SABC Disability 360 - Motsweding FM

MOTSWEDING FM  |  Podcast , ±14 min episodes every 6 days  | 
The SABC Disability 360 Campaign aims to empower People with Disabilities by providing on-going disability related content on-air, online and on the ground (events) through SABC various platforms which will be providing the sector with information about job opportunities, training opportunities and pertinent disability content, in all 11 official languages. This Campaign will allow maximum access to information by the Disability Sector in South Africa, thus ensuring that the SABC broadcasts not only compelling content but also content that empowers its audiences. The Disability 360 Campaign further aims at creating an online “community” where people with disabilities can go and engage and access any disability related Information.

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Go tshela botshelo ba ditoro tsa gago ntle le maparego a a tlisiwang ke seemo sa bogole

Hard as living with disability might seem to be, it is not always the case with everybody and it certainly is not a limiting or boundary for one to live freely and explore all they have ever dreamed of. Many have proven this by conquering in the best possible ways they ever could.
Now a 17 years old young man from the Texas of South Africa is about to join many other South Africans who have proven that life of your dreams is possible with a disability condition. The grade 11 Koketso Inno has been selected to participate in the FSA Germany/South Africa Youth Exchange Programme and will be jetting off to Germany soon to share with his peers his intelligence and ideas of developing the world for the better. - Koketso Inno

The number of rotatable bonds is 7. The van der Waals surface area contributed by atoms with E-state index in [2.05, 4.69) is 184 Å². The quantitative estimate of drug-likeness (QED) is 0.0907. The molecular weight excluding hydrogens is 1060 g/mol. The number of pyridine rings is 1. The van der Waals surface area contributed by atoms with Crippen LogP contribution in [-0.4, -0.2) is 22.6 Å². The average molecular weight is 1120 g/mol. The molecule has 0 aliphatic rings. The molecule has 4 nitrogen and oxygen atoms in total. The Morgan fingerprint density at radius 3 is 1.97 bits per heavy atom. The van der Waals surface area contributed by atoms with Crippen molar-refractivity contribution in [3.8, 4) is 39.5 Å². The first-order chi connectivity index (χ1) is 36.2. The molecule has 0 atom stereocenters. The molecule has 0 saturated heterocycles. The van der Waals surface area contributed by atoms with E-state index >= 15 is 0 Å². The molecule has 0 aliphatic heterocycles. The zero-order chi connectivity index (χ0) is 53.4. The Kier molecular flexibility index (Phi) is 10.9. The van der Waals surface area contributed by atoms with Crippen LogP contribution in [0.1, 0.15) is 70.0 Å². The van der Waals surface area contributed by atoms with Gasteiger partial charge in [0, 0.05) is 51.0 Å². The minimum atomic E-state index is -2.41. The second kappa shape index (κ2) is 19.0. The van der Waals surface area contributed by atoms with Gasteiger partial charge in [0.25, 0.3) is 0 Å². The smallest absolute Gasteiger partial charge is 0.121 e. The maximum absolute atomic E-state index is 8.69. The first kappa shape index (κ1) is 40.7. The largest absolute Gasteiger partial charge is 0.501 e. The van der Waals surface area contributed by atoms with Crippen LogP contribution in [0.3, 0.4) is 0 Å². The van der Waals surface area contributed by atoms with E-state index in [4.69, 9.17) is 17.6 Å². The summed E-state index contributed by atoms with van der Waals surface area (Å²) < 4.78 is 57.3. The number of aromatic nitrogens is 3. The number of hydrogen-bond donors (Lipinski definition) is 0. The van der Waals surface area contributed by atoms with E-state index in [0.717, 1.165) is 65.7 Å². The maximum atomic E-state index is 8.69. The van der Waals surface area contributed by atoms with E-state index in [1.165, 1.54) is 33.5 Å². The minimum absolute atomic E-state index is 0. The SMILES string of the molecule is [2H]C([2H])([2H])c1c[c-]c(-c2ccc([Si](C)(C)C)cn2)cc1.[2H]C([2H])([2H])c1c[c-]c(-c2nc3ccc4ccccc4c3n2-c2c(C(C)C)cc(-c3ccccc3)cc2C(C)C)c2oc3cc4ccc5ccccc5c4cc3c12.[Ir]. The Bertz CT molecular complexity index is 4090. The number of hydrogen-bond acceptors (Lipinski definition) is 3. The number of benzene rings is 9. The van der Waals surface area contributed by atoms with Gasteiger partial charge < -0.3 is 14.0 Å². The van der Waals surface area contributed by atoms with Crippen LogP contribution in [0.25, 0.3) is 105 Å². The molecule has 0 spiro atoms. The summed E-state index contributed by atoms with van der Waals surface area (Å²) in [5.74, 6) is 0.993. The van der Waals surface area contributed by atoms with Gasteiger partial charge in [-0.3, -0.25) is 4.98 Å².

Mekgatlho e e thusang batho ba ba tshelang ka bogole jwa go tlhoka pono le Rre Bangatha - NW Council for the Blind

Having to accept and learn to live with a dissability condition at a later stage of one’s life can be a bit tricky and difficult, as one has already confined themselves over the past years to a life of being abled and not needing any assistance anyhow from anyone about anything at all.
Now having to live with a dissability condition can be challenging, luckily for South Africans there are many organizations that goes an extra mile in ensuring that disabled people do get the relevant support needed in order to ensure simpler and better abilities of ensuring they do live well.
Today we look into a provincial organization that seeks to go an extra mile in ensuring that blind people do get all the necessary support and skills needed in order to ensure that they are independent.

Moithuti wa ko WITS University Katlego Mlambo a a nang le amblyopia a amogela laptop gotswa go rona

With us today we have a disabled student from the University of Witwatersrand, Ms. Ntoko Christina Katlego Mlambo, a final year law student. At age three due to genetic disposition Miss Mlambo was diagnosed with chronic high astigmatism with keratoconus and later in life with amblyopia. She is not totally blind but partially sighted. Keratoconus means her cornea is very thin and shaped like a cone which causes sensitivity to light and distorted vision. Astigmatism means she is both short sighted and far sighted. The vision is blurry, and she cannot see both objects that are far and near. Amblyopia is a condition where her eyes are now lazy because they have become so dependent on glasses that they no longer perform their functions